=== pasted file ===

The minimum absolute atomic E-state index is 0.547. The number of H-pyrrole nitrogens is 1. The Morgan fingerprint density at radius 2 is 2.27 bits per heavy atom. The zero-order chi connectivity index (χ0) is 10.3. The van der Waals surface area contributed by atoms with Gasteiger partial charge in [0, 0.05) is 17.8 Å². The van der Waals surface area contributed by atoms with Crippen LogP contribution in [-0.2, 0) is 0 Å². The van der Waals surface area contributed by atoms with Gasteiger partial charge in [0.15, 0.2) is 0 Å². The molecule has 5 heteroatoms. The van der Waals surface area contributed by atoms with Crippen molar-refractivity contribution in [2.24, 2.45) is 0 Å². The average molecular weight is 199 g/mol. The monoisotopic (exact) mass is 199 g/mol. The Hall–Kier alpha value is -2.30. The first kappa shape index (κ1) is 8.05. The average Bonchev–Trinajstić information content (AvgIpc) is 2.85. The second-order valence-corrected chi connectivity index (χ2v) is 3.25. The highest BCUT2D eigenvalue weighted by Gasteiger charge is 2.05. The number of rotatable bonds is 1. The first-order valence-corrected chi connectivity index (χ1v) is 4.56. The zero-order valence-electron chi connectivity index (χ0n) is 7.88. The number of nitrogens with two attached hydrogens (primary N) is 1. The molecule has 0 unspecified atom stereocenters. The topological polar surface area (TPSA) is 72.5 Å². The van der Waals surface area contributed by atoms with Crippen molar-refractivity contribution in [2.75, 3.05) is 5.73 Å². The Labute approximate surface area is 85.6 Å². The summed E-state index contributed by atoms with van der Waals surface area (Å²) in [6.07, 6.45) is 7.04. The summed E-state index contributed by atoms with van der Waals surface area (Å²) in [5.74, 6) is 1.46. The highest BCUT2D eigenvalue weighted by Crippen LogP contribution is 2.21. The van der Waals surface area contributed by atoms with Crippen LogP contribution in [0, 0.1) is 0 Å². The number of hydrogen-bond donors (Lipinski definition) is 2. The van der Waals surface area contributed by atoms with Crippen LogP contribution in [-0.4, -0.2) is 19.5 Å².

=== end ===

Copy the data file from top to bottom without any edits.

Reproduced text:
The minimum absolute atomic E-state index is 0.547. The number of H-pyrrole nitrogens is 1. The Morgan fingerprint density at radius 2 is 2.27 bits per heavy atom. The zero-order chi connectivity index (χ0) is 10.3. The van der Waals surface area contributed by atoms with Gasteiger partial charge in [0, 0.05) is 17.8 Å². The van der Waals surface area contributed by atoms with Crippen LogP contribution in [-0.2, 0) is 0 Å². The van der Waals surface area contributed by atoms with Gasteiger partial charge in [0.15, 0.2) is 0 Å². The molecule has 5 heteroatoms. The van der Waals surface area contributed by atoms with Crippen molar-refractivity contribution in [2.24, 2.45) is 0 Å². The average molecular weight is 199 g/mol. The monoisotopic (exact) mass is 199 g/mol. The Hall–Kier alpha value is -2.30. The first kappa shape index (κ1) is 8.05. The average Bonchev–Trinajstić information content (AvgIpc) is 2.85. The second-order valence-corrected chi connectivity index (χ2v) is 3.25. The highest BCUT2D eigenvalue weighted by Gasteiger charge is 2.05. The number of rotatable bonds is 1. The first-order valence-corrected chi connectivity index (χ1v) is 4.56. The zero-order valence-electron chi connectivity index (χ0n) is 7.88. The number of nitrogens with two attached hydrogens (primary N) is 1. The molecule has 0 unspecified atom stereocenters. The topological polar surface area (TPSA) is 72.5 Å². The van der Waals surface area contributed by atoms with Crippen molar-refractivity contribution in [2.75, 3.05) is 5.73 Å². The Labute approximate surface area is 85.6 Å². The summed E-state index contributed by atoms with van der Waals surface area (Å²) in [6.07, 6.45) is 7.04. The summed E-state index contributed by atoms with van der Waals surface area (Å²) in [5.74, 6) is 1.46. The highest BCUT2D eigenvalue weighted by Crippen LogP contribution is 2.21. The van der Waals surface area contributed by atoms with Crippen LogP contribution in [0, 0.1) is 0 Å². The number of hydrogen-bond donors (Lipinski definition) is 2. The van der Waals surface area contributed by atoms with Crippen LogP contribution in [-0.4, -0.2) is 19.5 Å².